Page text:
This summer I had the opportunity to hike in Norway. For the past two summers, I have hiked with a group called Holidays. It is a hiking group from England. This summer there were four people in their early eighties in the group. They were excellent hikers walking six to ten miles a day over terrain that was boggy and steep! Watching them hike was inspirational. Listening to them talk was inspirational. In my series English Reading Comprehension for the Spanish Speaker, there are many stories about inspirational people: Nelson Mandela, Andrew Lloyd Weber, Steven Spielberg, Albert Einstein, Dolly Parton, Smokey Robinson, Maya Angelou, Chris Gardner, Bono, Archie Carr, Bill and Melinda Gates, Amelia Earhart, Oprah Winfrey. Below is the story about Paul Farmer.
If you had to write about a hero, who would you write about? Some people would write about
Paul Farmer. Have you ever heard of him?
Paul Farmer was born on October 26, 1959 and had a very unconventional childhood. He didn’t live in a house. No, he got to live in a bus at a campground and after that he lived on a 50 foot-long leaky boat with his family of eight. Farmer thrived in these unusual circumstances. He was a tall, skinny kid who excelled in the intellectual department. His father, who was a physically big man and competitive athlete, was disappointed that his son was not athletic. Instead, Farmer loved going to the public library and getting books. At the age of 11, Farmer was given a copy of Tolkien’s Lord of the Rings which he read and then reread in a matter of a few days. After that, he took it to the library and told the librarian he wanted more books like this. She gave him adventure and fantasy novels but after reading them he would return and say “This isn’t it.” Finally one day the librarian gave him War and Peace. Bingo! This was the book he had been looking for. He told the librarian, “This is it! This is just like Lord of the Rings.” When it was time to go to college, Farmer received a full scholarship to Duke University.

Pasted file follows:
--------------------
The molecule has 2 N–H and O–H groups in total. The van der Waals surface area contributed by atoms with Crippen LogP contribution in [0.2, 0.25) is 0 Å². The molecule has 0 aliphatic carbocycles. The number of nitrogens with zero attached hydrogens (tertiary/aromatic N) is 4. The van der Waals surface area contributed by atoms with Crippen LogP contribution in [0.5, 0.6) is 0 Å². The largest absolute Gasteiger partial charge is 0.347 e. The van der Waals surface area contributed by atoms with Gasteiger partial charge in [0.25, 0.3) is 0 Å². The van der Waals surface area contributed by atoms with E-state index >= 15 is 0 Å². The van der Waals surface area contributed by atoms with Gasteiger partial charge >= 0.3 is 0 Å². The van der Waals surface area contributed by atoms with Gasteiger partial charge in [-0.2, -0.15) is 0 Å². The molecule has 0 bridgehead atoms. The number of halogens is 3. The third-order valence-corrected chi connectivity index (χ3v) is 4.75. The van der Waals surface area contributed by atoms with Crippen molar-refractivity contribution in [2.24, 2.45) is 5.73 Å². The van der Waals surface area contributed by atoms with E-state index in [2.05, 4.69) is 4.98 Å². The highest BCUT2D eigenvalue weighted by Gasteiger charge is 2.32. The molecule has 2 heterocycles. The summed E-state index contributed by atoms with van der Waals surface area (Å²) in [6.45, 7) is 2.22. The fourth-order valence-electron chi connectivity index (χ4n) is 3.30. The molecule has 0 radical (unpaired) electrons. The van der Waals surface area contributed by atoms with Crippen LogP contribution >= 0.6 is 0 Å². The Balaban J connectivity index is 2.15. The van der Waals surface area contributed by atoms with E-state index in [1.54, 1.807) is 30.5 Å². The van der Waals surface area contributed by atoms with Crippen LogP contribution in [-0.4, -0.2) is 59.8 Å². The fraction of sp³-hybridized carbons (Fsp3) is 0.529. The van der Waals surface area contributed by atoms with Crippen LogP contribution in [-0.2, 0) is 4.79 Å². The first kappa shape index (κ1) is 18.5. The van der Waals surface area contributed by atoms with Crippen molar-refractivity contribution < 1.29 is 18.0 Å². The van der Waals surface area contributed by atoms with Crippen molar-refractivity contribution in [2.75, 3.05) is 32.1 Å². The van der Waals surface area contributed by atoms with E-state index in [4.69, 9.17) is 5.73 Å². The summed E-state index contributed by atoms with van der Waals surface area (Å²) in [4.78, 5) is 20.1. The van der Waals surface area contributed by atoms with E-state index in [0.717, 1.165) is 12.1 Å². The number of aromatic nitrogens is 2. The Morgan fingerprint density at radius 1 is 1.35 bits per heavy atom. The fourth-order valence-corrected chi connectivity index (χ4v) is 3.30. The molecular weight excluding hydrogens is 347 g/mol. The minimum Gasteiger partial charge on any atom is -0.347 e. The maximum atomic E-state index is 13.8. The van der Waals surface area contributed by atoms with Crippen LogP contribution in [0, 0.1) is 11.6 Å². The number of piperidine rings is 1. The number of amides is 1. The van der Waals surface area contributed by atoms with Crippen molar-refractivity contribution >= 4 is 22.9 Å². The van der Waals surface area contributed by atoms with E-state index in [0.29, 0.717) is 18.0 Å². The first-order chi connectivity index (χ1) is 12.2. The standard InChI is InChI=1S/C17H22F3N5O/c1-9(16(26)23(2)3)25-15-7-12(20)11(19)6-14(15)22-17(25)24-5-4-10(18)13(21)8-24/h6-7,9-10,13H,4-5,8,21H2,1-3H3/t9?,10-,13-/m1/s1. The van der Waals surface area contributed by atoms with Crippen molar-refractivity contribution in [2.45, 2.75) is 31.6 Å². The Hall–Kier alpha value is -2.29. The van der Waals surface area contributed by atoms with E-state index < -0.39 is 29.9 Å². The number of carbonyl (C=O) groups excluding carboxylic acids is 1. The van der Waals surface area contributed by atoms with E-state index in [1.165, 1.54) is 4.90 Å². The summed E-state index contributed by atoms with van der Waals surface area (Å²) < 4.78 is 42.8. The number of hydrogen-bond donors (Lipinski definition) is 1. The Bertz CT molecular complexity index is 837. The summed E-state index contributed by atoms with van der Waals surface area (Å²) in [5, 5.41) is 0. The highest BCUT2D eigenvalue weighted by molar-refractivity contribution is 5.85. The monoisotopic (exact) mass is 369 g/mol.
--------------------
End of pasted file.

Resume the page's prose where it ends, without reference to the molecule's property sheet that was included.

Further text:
Farmer’s childhood, which was full of family adventures and misadventures, prepared him for a life of traveling and doctoring in difficult places. Growing up with dinners of hot dogs, bean soup and cramped quarters, he developed the ability to concentrate and sleep anywhere and eat most anything. One summer in Haiti he slept every night in a dentist’s chair.
The seeds for his lifework were planted when he was an undergraduate at Duke University. He volunteered at Duke’s hospital and in local migrant labor camps where Haitians worked in the tobacco and vegetable fields. After graduation, Farmer enrolled in Harvard Medical School and went to Haiti to study and volunteer in one of the poorest regions. He studied medicine at Harvard long distance and applied what he learned to his Haitian patients. To support his work, in 1987, with another Harvard medical student, he founded a Boston-based charity called Partners in Health. PIH set up a clinic which today is a well-equipped facility and a global model for delivering public-health services. PIH fights tuberculosis, AIDs, malaria, and other infectious diseases afflicting millions of poor in Haiti, Peru, Russia, Mexico, Guatemala, Rwanda, and Boston’s inner city. Countless volunteers do much of the work.
Paul Farmer is a hero who has dedicated his life and talents to fight against global pandemics of disease and poverty.
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